The Toll of Tobacco Around the World | Campaign for Tobacco-Free Kids
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Tobacco use is the world’s leading cause of preventable death, according to the World Health Organization. Increasingly, the burden of tobacco use is greatest in low- and middle-income countries that have been targeted by the tobacco industry with its deadly products and deceptive marketing practices. The result: A global tobacco epidemic of preventable death, disease and economic harm to countries and families.

Tobacco Consumption

  • There are more than one billion smokers in the world.1
  • Globally, 19% of adults are current smokers (men 33%; women 6%).1
  • More than 80% of the world’s smokers live in low- and middle-income countries.1
    • 22% of adults in high-income countries, 19.5% in middle-income countries, and 11% of adults in low-income countries are smokers.1
    • Middle-income countries have the highest smoking rates among men (35%), while high-income countries have the highest rates among women (16%).1
  • Globally, the number of youth aged 13-15 years who smoke is estimated to be around 24 million, and 13 million use smokeless tobacco products.2
  • The numbers of cigarette smokers and other tobacco product users is increasing in many low- and middle-income countries due to population growth and tobacco industry marketing.

Tobacco Health Consequences

  • 100 million people died from tobacco use in the 20th century. If current trends continue one billion people will die from tobacco use in the 21st century.3
  • Tobacco use kills up to half of all lifetime users.4 On average, smokers lose 15 years of life.5
  • Tobacco kills more than 8 million people each year.1 Of these deaths, 1.2 million are caused by secondhand smoke exposure.2
  • Tobacco-related illnesses account for 1 in 10 adult deaths worldwide. By 2030, 80% of those deaths will be in low- and middle-income countries.4

Tobacco Costs to Society

  • Smoking is estimated to cause about 1.4 trillion USD in economic damage each year.6
  • Costs associated with tobacco-related illnesses are extremely high. Total economic costs associated with smoking represent 1.8% of global GDP, and smoking-attributable health expenditure represents 5.7% of total health spending.6
    • In the United States, annual smoking-related health care costs amount to 170 billion USD.7
    • The total economic cost of smoking in international dollars at purchasing power parity was estimated to be $173 billion in Indonesia, $114 billion in India, and $48 billion in Brazil.8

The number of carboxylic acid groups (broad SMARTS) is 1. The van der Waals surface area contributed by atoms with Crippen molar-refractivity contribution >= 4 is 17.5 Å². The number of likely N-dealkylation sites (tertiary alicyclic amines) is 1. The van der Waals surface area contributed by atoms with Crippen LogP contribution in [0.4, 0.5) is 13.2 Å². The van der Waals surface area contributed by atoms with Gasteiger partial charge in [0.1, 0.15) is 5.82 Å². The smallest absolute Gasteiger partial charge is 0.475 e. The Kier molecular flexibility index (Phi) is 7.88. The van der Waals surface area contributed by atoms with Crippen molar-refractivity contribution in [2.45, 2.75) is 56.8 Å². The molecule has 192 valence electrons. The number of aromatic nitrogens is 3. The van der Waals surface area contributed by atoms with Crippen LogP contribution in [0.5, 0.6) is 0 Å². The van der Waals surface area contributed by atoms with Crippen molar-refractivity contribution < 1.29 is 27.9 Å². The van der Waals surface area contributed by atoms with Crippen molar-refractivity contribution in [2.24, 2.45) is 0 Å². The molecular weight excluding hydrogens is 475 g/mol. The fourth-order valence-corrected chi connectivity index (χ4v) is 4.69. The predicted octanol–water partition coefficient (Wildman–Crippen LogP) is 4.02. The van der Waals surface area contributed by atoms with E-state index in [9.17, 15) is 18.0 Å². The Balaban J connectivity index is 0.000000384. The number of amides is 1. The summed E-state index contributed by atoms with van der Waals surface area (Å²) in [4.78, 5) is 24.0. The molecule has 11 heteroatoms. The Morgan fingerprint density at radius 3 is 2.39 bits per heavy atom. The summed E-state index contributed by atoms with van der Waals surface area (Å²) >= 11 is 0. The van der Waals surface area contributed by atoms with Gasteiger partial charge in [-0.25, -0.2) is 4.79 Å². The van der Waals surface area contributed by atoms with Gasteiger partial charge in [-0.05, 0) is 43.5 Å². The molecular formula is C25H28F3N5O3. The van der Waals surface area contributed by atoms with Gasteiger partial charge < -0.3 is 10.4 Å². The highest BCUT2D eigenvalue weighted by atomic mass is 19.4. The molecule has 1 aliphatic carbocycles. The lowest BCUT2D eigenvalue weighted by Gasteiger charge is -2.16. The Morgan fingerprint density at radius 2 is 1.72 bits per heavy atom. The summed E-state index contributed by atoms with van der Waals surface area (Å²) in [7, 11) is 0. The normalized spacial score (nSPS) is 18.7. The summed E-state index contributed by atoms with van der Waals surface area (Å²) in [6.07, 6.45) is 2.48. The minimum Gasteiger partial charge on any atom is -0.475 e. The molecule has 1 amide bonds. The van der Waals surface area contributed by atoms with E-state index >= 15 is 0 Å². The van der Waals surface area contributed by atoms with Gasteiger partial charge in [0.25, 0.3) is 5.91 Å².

• Tobacco-related illnesses and premature mortality impose high productivity costs to the economy because of sick workers and those who die prematurely during their working years. Lost economic opportunities in highly-populated low- and middle-income countries will be particularly severe as tobacco use is high and growing in those areas.5
    • Global indirect costs of smoking are estimated to be about 1 trillion USD, nearly two thirds of which are due to premature mortality.6
    • In Ukraine, the productivity loss due to premature smoking-related mortality is at least 3 billion USD annually.9
  • Tobacco production damages the environment:
    • Tobacco plants are especially vulnerable to many pests and diseases, prompting farmers to apply large quantities of chemicals and pesticides that harm human health and the environment.3
    • Clearing of land for cultivation and large amounts of wood needed for curing tobacco cause massive deforestation at a rate of about 200,000 hectares per year.3

Download our fact sheet on The Global Tobacco Epidemic

1 WHO Report on the Global Tobacco Epidemic, 2019: The MPOWER package. Geneva: World Health Organization; 2019.
2 Tobacco Fact Sheet. World Health Organization; 26 July, 2019. Available at:
3 Eriksen M et al. The Tobacco Atlas. Fifth Ed. Atlanta, GA: American Cancer Society; 2015.
4 WHO Report on the Global Tobacco Epidemic, 2011: The MPOWER package. Geneva: World Health Organization; 2011.
5 WHO Report on the Global Tobacco Epidemic, 2008: The MPOWER package. Geneva: World Health Organization; 2008.
6 U.S. NCI and WHO. The Economics of Tobacco and Tobacco Control. NCI Tobacco Control Monograph 21. NIH Publication No. 16-CA-8029A. Bethesda: U.S. DHSS, NIH, NCI, and Geneva: WHO; 2016.
7 Campaign for Tobacco-free Kids. Toll of Tobacco in the United States of America.
8 Goodchild M et al. Global economic cost of smoking-attributable diseases. Tobacco Control. 2018;27:58-64
9 Ross H. Economic and public health impact of 2007-2010 tobacco tax increases in Ukraine. Tobacco Control. 2012 June;21:429-435.
10 Global Burden of Disease (GBD) 2017. Seattle, WA: Institute for Health Metrics and Evaluation (IHME), University of Washington; 2020. Available at:

Last updated June 18, 2020